a second base comprised of glass mounted at the other end of said tube and forming with said first base and said tube an enclosure;

a first electrode mounted to said first base and extending into said enclosure along said central axis, said first electrode having a free end portion that includes an arc discharge surface;

a metal plate disposed inside of and transverse to the central axis of said tube, said metal plate being in contact with an annular portion of said second base and an annular portion of said tube;

a sleeve mounted to and extending through said second base; and

a second electrode mounted through said sleeve and said metal plate and extending into said enclosure along said central axis, said second electrode having a free end portion that includes an arc discharge surface which is spaced from and faces the arc discharge surface of said first electrode, said second electrode electrically isolated from said first electrode.

2. The spark gap apparatus recited in claim 1 including:

means for hermetically sealing the enclosure formed by said bases and said tube.

3. The spark gap apparatus described in claim 1 wherein said first electrode has a passage therein along said central axis, one end of said first electrode passage terminating outside of said enclosure and an opening in another portion of said electrode that communicates with said first electrode passage and the inside of said enclosure.

4. The spark gap apparatus recited in claim 1 wherein said enclosure contains an ionizable atmosphere.

5. The spark gap apparatus recited in claim 3 wherein said enclosure contains an ionizable atmosphere.

6. The spark gap apparatus claimed in claim 1 wherein said ceramic material is alumina.

7. The spark gap apparatus claimed in claim 5 wherein said ceramic material is alumina.

8. The spark gap apparatus described in claim 2 wherein said first electrode has a passage therein along said central axis, one end of said first electrode passage terminating outside of said enclosure and an opening in another portion of said electrode that communicates with said first electrode passage and the inside of said enclosure.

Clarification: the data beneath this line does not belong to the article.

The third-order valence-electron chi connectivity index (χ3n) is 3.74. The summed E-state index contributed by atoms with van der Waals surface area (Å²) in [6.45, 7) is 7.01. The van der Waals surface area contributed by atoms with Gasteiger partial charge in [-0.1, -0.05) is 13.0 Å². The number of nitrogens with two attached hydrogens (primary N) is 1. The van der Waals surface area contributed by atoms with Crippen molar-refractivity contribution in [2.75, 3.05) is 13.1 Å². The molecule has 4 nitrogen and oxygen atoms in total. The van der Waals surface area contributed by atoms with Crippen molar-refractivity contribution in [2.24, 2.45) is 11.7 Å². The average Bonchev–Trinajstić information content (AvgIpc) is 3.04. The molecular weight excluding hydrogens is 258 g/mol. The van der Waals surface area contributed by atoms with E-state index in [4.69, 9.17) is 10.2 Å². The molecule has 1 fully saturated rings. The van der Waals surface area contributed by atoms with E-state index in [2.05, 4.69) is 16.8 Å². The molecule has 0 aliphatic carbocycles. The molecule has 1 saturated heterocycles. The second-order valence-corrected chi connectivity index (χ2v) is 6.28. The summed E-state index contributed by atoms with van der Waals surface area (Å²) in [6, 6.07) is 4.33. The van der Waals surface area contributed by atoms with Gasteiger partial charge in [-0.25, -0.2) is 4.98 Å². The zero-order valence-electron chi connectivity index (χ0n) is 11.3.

Patent Citations
Cited PatentFiling datePublication dateApplicantTitle
US3363134 *Dec 8, 1965Jan 9, 1968Gen ElectricArc discharge lamp having polycrystalline ceramic arc tube
US3513516 *Mar 16, 1965May 26, 1970Signalite IncAdjustable electrode spark gap assembly
US3562574 *Jul 25, 1968Feb 9, 1971Wesoloski Henry JArticles plated with or comprised of silver-palladium alloys
Referenced by
Citing PatentFiling datePublication dateApplicantTitle
US4065691 *Dec 6, 1976Dec 27, 1977General Electric CompanyCeramic lamp having electrodes supported by crimped tubular inlead
US4967303 *May 15, 1989Oct 30, 1990Mcneil (Ohio) CorporationSurge suppression system for submersible electrical motors
US4987341 *May 7, 1990Jan 22, 1991Heimann GmbhFlash lamp with metal coating on an outer end of an electrode thereof
US5072153 *Apr 13, 1990Dec 10, 1991West Electric Company, LtdDischarge tube for ignition apparatus
US6661168May 5, 2000Dec 9, 2003Illumination Technology, Inc.Low voltage incandescent lamp with dual envelope
US8601948Apr 25, 2011Dec 10, 2013Schlumberger Technology CorporationSpark gap isolated, RF safe, primary explosive detonator for downhole applications
US20060098359 *Nov 9, 2004May 11, 2006Jack BevingtonSurge-suppression system for submersible electric motors
WO2012011995A3 *Apr 26, 2011Apr 12, 2012Prad Research And Development LimitedSpark gap isolated, rf safe, primary explosive detonator for downhole applications
Classifications
U.S. Classification313/625, 313/634, 313/146, 361/120
International ClassificationH01T4/00, F42D1/00, F42B3/14, F42B3/00, F42D1/045, H01T13/00, H01T13/48, F42D1/04, F42B3/10, H01T4/12
Cooperative ClassificationF42B3/14, H01T4/12
European ClassificationF42B3/14, H01T4/12
Legal Events
DateCodeEventDescription
Apr 30, 1990ASAssignment
Owner name: ALLIED CORPORATION, A CORP. OF NY
Free format text: MERGER;ASSIGNOR:BENDIX CORPORATION, THE, A DE CORP.;REEL/FRAME:005320/0593
Effective date: 19890609
Owner name: ALLIED-SIGNAL INC., A DE CORP.
Free format text: MERGER;ASSIGNOR:ALLIED CORPORATION, A DE CORP.;REEL/FRAME:005320/0603
Effective date: 19870930
Owner name: UNISON INDUSTRIES LIMITED PARTNERSHIP, A DE LIMITE
Free format text: ASSIGNMENT OF ASSIGNORS INTEREST.;ASSIGNOR:ALLIED-SIGNAL INC.;REEL/FRAME:005320/0613
Effective date: 19900416
Apr 30, 1990AS03Merger
Owner name: ALLIED CORPORATION, A CORP. OF NY
Owner name: BENDIX CORPORATION, THE, A DE CORP.
Effective date: 19890609
Sep 25, 1989ASAssignment
Owner name: UNISON INDUSTRIES LIMITED PARTNERSHIP, 530 BLACKHA
Free format text: ASSIGNMENT OF ASSIGNORS INTEREST.;ASSIGNOR:IGNITION PRODUCTS CORPORATION;REEL/FRAME:005164/0245
Effective date: 19890106
Jan 13, 1989ASAssignment
Owner name: HOUSEHOLD COMMERCIAL FINANCIAL SERVICES, INC.
Free format text: SECURITY INTEREST;ASSIGNOR:UNISON INDUSTRIES LIMITED PARTNERSHIP;REEL/FRAME:005012/0090
Effective date: 19890106
Owner name: IGNITION PRODUCTS CORPORATION
Free format text: ASSIGNMENT OF ASSIGNORS INTEREST.;ASSIGNOR:ALLIED-SIGNAL INC.;REEL/FRAME:005012/0079
Effective date: 19881231